Lifting off from Cape Canaveral, Florida, at 0359 GMT on 16 February, a SpaceX Falcon 9 rocket carried the second Starlink launch of the month into LEO. The 60 Starlink satellites were deployed one hour five minutes into the launch into the correct orbit. However, it later transpired that one engine was shut down during the first stage initial burn with the other eight first stage engines making up for this loss of thrust. While this did not affect the launch portion it did later affect the landing attempt of the reusable first stage which did not have enough thrust to attempt the landing portion of the flight.
As testament to SpaceX’s achievements in the field, the regularity of the once revolutionary landings of reusable Falcon 9 first-stages have made them verge on being mundane. However, on this flight as the result of the earlier shutdown, the first stage suffered an unexpected downrange landing attempt failure.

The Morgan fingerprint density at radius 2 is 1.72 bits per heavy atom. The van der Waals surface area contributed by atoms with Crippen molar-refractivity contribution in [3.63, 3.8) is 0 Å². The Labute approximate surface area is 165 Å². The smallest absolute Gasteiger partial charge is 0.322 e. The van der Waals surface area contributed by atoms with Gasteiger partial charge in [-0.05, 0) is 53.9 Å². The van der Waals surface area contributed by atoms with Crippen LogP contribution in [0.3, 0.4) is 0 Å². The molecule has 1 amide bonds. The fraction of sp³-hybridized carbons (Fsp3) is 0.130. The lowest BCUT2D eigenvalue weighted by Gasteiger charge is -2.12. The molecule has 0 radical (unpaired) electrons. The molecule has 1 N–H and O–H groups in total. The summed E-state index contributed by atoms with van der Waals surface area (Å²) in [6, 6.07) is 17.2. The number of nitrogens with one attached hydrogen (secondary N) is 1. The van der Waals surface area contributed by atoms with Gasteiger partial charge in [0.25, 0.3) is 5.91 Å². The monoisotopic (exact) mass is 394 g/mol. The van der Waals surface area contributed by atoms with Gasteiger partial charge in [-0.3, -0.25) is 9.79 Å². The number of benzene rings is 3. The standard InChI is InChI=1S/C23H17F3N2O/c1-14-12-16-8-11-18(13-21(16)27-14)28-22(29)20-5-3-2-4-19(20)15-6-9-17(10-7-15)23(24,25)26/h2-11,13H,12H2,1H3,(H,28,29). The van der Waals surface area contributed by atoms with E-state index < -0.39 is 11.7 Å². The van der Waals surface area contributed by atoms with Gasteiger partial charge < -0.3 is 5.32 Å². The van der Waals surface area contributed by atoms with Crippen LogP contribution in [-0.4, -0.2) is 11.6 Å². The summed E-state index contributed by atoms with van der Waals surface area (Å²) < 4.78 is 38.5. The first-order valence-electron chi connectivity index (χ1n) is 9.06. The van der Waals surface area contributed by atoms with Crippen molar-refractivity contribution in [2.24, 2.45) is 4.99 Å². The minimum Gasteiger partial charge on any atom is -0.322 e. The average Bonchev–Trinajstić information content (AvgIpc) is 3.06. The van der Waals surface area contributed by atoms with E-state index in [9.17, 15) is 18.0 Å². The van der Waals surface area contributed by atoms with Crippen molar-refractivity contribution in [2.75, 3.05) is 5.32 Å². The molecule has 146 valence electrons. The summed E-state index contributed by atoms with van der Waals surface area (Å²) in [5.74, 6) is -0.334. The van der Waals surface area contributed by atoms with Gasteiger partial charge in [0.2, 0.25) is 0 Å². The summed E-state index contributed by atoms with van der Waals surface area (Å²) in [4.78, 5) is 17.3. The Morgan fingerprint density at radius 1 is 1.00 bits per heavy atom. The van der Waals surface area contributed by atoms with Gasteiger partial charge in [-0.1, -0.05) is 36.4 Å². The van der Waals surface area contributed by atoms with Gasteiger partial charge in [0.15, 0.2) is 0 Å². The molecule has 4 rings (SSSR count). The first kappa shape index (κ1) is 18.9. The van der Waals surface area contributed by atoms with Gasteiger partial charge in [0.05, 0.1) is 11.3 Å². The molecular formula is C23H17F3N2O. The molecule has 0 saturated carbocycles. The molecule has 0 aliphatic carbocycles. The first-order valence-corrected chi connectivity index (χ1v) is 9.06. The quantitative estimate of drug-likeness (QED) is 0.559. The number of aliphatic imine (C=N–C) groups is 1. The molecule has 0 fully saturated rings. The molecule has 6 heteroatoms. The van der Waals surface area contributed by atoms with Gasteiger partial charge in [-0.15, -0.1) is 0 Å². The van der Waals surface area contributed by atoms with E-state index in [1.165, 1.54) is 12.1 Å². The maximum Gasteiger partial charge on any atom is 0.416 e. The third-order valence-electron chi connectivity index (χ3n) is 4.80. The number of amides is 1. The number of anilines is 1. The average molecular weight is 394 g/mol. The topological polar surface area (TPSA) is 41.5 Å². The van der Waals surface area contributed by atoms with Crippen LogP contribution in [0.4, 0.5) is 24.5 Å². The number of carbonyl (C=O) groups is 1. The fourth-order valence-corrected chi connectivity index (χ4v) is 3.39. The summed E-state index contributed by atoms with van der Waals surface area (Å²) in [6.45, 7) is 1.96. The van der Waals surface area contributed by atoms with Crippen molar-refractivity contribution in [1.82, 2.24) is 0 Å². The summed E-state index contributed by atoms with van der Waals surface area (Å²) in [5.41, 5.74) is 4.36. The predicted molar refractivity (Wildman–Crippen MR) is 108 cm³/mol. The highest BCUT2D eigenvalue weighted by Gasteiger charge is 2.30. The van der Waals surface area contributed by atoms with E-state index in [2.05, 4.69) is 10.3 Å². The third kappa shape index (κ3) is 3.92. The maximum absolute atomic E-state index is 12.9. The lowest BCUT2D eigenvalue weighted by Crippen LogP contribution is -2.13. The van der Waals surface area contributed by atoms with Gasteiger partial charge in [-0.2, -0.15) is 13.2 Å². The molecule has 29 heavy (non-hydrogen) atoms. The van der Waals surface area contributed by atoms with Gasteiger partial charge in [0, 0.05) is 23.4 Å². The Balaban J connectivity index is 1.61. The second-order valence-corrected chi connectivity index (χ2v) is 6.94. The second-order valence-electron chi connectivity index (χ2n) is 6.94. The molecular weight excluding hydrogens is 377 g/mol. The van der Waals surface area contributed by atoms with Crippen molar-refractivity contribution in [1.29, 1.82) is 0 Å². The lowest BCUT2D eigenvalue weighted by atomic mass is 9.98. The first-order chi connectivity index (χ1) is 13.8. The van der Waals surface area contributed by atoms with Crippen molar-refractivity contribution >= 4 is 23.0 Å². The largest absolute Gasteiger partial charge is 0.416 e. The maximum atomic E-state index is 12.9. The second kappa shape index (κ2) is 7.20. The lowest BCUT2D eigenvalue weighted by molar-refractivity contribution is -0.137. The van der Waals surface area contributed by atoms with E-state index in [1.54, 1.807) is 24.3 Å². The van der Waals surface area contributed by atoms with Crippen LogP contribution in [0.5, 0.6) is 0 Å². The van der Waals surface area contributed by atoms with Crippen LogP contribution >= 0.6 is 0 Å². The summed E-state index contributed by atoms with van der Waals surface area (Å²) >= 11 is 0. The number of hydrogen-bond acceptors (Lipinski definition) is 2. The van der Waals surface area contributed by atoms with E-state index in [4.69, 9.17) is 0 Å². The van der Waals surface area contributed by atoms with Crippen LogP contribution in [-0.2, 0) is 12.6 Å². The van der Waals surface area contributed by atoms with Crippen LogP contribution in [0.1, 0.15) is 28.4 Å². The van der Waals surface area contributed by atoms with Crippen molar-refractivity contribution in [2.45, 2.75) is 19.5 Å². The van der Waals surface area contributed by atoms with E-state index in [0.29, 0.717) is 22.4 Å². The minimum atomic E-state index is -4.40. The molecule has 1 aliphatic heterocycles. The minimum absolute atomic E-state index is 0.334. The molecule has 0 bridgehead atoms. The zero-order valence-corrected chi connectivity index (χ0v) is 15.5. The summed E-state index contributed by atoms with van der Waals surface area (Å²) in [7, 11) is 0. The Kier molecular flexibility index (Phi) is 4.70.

Landing approach footage provided by cameras on the first stage showed continued fire/plasma from the engine(s) after the re-entry burn engine shutdown was officially declared. This was followed at T+ eight minutes six seconds by a bright sea level flash being viewed from cameras located on the drone barge Of Course I Still Love You, implying an explosive impact of the stage in the Atlantic Ocean. The failure – the first after a series of 24 landing successes – inadvertently saved three seagulls from being cooked by the landing engine’s efflux as they were perched on the landing deck at the time.
This was the sixth launch and landing attempt of this first-stage B1059. It was previously used on the NRO-L108 mission in December 2020. The loss of this first-stage is expected to have a limited effect on the SpaceX future launch schedule. The company has been running an aggressive Starlink schedule in February, but relies on its store of reusable first-stages to enable its famous high launch rate.